September 9, 2011
Going to work sick: Sometimes you have no choice
[Flickr photo by ghindo]
As the Seattle Times reported yesterday:
Advocates say the law will enhance public health by allowing workers to stay home when they or their children are sick. The city estimates that as many as 190,000 workers in Seattle, many in professions such as food service with regular contact with the public, receive no paid sick leave.
Treating workers as human beings (as opposed to indentured servants) is indeed a beautiful thing. If passed, I imagine this law will help some of the city's most vulnerable and lowest paid workers.
Still, sometimes going to work sick has nothing to do with earning a day's wage. Sometimes it has more to do with workplace politics and showing your face when you most need to. Sometimes you can't get out of work without your reputation taking a hit.
Last fall, for example, I accepted a contract job with a startup-ish division of a large employer in the area. I'd just moved in with my significant other and was in the process of selling the shoebox I'd lived in the previous five years. It was a fortunate time in my life, but a hectic and fairly stressful one.
Not surprisingly, I caught a fall flu, one of those bugs that lingers for three or four weeks, egged on by too much anxiety and too little sleep. When my soon-to-be-boss called to offer me the job, I was running a fever, and in my foggy disorientation, stupidly used "feeling under the weather" as my reason for needing 24 hours to consider her offer.
Two weeks later, when my start date rolled around, I was -- little surprise -- still congested and feverish. Calling in sick my first day of work seemed especially weak. I'd spent a month lining up this gig and didn't want to do anything to sour my new boss's impression of me. So I loaded up on Theraflu and Ibuprofen, rationalized that I couldn't possibly still be contagious, and dragged my rear into work. Once there, I slathered myself in hand sanitizer and blamed my stuffy nose and scratchy throat on allergies.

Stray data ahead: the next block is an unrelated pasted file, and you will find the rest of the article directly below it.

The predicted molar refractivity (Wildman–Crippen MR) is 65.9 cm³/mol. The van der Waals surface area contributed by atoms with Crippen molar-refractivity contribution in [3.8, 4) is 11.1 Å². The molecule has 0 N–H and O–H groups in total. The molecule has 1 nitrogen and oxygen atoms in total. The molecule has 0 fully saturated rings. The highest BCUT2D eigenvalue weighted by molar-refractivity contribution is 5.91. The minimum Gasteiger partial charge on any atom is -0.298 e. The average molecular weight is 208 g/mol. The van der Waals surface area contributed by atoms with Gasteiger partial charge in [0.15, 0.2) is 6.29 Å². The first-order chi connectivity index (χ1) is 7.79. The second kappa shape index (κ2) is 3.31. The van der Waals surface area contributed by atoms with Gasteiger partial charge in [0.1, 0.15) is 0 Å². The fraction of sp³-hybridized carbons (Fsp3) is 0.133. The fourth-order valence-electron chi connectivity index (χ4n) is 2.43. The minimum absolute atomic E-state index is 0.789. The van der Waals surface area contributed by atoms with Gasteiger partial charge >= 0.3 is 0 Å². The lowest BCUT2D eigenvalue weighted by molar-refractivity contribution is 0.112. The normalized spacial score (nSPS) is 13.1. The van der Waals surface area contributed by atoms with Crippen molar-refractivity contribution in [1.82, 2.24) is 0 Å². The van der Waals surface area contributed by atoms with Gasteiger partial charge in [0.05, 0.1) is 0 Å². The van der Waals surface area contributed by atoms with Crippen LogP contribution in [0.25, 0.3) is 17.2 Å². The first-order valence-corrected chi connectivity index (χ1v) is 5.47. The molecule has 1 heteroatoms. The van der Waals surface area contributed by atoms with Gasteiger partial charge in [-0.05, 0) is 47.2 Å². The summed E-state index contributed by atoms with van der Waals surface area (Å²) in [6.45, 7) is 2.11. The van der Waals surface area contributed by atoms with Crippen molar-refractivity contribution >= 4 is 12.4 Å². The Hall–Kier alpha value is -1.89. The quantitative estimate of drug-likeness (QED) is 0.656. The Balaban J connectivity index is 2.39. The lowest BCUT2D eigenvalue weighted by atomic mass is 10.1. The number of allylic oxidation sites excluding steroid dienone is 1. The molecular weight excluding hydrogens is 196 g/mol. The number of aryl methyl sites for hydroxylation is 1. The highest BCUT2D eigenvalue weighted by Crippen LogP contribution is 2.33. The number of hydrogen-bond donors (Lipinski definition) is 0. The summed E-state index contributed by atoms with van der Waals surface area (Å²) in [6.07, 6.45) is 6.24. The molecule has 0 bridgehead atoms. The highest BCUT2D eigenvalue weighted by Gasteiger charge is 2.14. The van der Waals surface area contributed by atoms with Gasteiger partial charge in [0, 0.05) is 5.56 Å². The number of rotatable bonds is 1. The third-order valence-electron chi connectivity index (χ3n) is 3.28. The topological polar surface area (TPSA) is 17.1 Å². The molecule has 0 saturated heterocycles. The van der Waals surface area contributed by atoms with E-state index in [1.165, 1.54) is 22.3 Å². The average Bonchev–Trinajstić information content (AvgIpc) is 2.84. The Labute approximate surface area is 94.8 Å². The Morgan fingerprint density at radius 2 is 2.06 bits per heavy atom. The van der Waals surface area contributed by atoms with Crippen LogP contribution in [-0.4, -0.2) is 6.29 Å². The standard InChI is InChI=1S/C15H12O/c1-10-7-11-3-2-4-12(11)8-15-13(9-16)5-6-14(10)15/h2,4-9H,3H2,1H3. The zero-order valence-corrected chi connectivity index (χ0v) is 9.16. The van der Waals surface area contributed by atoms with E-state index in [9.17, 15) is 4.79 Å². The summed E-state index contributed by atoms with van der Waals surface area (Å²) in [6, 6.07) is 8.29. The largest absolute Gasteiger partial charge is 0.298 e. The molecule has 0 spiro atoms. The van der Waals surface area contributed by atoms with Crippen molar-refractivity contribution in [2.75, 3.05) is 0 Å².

Maybe it was a jerk move. But I think I made the right call. The job, which I left in April, was with a telecommuting-friendly team. Many of us worked from home one to two days a week. Still, face time at team meetings, collaborations with project leaders, and the occasional evening crunch to make a critical deadline was not only appreciated, it was expected. If you weren't in your seat during any of those crucial milestones, my boss's boss would invariably ask where you were and why. Had I missed my first few days of work for anything less than a trip to the ER or a cemetery, I'm convinced he would have marked me as either a weak link or someone who didn't want the job badly enough.
How about you? Has a big deadline, presentation, or milestone in your career prompted you to head into the office when you should have been in bed? Do you think it was the right call to make?
Karen Burns is the author of The Amazing Adventures of Working Girl, a career guide based on her 59 jobs over 40 years in 22 cities.
Lisa Quast is a certified career coach, mentor, business consultant, former corporate executive and author based in the Seattle area.
Randy Woods writes about job-search tools, networking techniques and other tips to help you land your dream job.
Matt Youngquist is the president of Career Horizons, a career counseling firm.
Natalie Singer is a Seattle writer, editor and small-business owner.
Michelle Goodman is the author of "My So-Called Freelance Life" and "The Anti 9-to-5 Guide."
Paul Anderson helps professionals in transition find their desired employment.
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